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Exile According to Julia furthers Pineau’s themes of longing for stability and longing for a sense of self and a home. This autobiographical work is Gisèle Pineau’s third novel and a tribute to the grandmother who provided her with pieces of this precious belonging. In return Pineau bears tender witness to this grandmother, Man-Ya (a.k.a. Julia of the title), revealing her joyous secrets of life in the process. A native of Guadeloupe, Julia is uprooted and moved to Paris against her will. The only positive aspect of this upheaval is her attempt to fill the nameless void within all her “exiled” Parisian grandchildren, who are growing up “in the prison of these concrete houses [of Paris], losing the way to good sense, wandering about so far from the essences of life […] dulling feeling, taste and touch” (94). Julia is silently determined to offer her grandchildren an example, taking pleasure in rising early, scrubbing, sweeping, weeding, looking after things and reconciling herself to the earth-- giving the “best part of herself with each word, thought, action” (47). Within her humble servitude lives an inexorable dignity, and it is obvious that Man-Ya represents to her grandchildren all things eternal and whole: generosity, intuition, understanding, respect, honesty, a love of hard work, and deep religious consolation, not to mention delicious Crèole cuisine. Exile is an exquisite novel full of sensory detail and emotional clarity. There is a woody organic style to Pineau’s writing-- she can effortlessly string together somewhat odd collections of words, managing to tap into the way the mind wanders by casually passing her hand over the dreamy landscape of subconscious thought. At the times when the narrative transitions into Julia’s first-person perspective, Pineau maneuvers with precision and depth, harnessing the many dimensions that her grandmother undoubtedly possessed. We are left with the knowledge that the narrator’s sense of “belonging” is not necessarily born of one city or a single cultural identity— sometimes the essence of “home” can be found in the lingering spirit, heritage and love of one person. Ultimately, Man-Ya is alive and wholly present, even when she is gone.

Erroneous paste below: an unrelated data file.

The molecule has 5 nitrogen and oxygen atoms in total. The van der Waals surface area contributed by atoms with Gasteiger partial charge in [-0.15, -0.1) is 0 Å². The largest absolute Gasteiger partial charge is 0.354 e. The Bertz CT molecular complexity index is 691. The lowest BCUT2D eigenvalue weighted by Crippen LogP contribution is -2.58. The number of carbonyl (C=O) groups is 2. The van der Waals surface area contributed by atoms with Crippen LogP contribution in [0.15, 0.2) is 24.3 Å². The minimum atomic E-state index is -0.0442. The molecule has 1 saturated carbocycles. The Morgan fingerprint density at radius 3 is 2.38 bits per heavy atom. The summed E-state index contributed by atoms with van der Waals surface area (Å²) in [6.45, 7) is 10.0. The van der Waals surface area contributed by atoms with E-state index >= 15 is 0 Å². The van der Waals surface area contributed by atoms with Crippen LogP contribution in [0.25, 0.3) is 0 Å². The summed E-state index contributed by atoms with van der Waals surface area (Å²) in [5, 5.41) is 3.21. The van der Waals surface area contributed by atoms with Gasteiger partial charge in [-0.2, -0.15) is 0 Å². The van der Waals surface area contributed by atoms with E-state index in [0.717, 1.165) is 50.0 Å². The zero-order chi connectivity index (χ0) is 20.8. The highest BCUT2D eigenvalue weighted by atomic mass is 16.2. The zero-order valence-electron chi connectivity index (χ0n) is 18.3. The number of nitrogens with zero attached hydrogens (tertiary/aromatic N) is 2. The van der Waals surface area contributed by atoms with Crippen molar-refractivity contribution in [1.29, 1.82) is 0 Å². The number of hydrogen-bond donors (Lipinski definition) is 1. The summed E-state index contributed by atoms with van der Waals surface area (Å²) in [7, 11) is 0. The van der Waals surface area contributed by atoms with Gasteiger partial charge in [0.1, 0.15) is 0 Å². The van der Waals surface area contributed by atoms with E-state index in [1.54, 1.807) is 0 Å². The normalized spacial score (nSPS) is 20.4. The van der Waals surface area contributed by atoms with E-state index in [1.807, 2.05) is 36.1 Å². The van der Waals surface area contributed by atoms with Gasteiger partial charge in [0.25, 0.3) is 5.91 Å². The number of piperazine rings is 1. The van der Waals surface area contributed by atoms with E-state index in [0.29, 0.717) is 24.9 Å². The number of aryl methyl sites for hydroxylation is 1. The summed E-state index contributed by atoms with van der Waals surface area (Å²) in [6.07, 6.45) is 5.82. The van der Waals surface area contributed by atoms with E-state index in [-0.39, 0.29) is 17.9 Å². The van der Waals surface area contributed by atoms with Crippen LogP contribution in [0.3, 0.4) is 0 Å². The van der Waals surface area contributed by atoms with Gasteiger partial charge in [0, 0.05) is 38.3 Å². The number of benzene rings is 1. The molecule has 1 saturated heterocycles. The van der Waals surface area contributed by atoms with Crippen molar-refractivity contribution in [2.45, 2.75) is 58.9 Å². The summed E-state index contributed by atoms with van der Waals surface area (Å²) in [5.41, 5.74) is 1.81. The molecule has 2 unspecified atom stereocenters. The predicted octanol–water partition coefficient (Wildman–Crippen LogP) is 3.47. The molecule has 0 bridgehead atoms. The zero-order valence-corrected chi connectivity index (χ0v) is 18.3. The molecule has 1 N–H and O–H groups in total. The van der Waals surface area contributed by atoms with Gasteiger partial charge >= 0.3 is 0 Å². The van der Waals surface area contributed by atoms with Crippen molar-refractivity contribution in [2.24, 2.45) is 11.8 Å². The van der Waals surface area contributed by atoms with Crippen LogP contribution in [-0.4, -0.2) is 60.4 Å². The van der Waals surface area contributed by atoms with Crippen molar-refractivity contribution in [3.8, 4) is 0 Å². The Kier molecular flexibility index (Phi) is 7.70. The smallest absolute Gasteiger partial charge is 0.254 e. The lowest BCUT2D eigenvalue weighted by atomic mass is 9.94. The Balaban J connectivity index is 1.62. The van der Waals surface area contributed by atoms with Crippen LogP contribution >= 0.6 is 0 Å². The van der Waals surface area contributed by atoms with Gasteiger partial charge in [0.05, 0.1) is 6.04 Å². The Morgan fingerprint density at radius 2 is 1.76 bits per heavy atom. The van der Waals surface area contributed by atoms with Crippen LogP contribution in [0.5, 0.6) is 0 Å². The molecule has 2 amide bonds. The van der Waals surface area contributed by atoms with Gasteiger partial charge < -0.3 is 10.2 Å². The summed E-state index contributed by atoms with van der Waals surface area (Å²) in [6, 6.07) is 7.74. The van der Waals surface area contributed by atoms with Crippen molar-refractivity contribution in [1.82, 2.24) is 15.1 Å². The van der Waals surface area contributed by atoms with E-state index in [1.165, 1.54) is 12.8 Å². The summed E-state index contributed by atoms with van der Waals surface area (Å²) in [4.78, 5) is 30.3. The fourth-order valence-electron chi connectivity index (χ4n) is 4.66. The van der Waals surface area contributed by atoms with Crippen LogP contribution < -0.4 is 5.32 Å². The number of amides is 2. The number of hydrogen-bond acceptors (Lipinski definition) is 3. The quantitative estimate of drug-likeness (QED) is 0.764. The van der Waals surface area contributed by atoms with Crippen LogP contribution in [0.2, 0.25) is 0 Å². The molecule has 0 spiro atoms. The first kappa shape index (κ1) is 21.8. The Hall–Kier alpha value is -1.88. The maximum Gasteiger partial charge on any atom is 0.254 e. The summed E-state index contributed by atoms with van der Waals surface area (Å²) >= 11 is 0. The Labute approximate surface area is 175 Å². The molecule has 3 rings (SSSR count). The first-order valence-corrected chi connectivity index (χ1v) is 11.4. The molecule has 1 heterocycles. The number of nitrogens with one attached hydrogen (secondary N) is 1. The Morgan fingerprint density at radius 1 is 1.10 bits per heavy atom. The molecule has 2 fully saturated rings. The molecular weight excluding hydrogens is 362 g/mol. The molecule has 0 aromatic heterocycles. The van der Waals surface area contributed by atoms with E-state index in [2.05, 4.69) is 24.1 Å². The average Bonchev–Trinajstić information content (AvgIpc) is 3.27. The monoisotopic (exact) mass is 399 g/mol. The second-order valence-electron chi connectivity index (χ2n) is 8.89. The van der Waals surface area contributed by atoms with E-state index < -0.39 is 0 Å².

Overall, Pineau’s critics emphasize the themes of alienation, exile and insecurity of a Guadeloupean cultural identity plagued by natural disaster, racism and sexism. These themes are symbolized through the figurations of abuse, sexual abuse and incest throughout Pineau’s work. Her subjects communicate the nature of Pineau’s own personal experience while uniting with a Caribbean collective memory demonstrated in the power of the literary arts.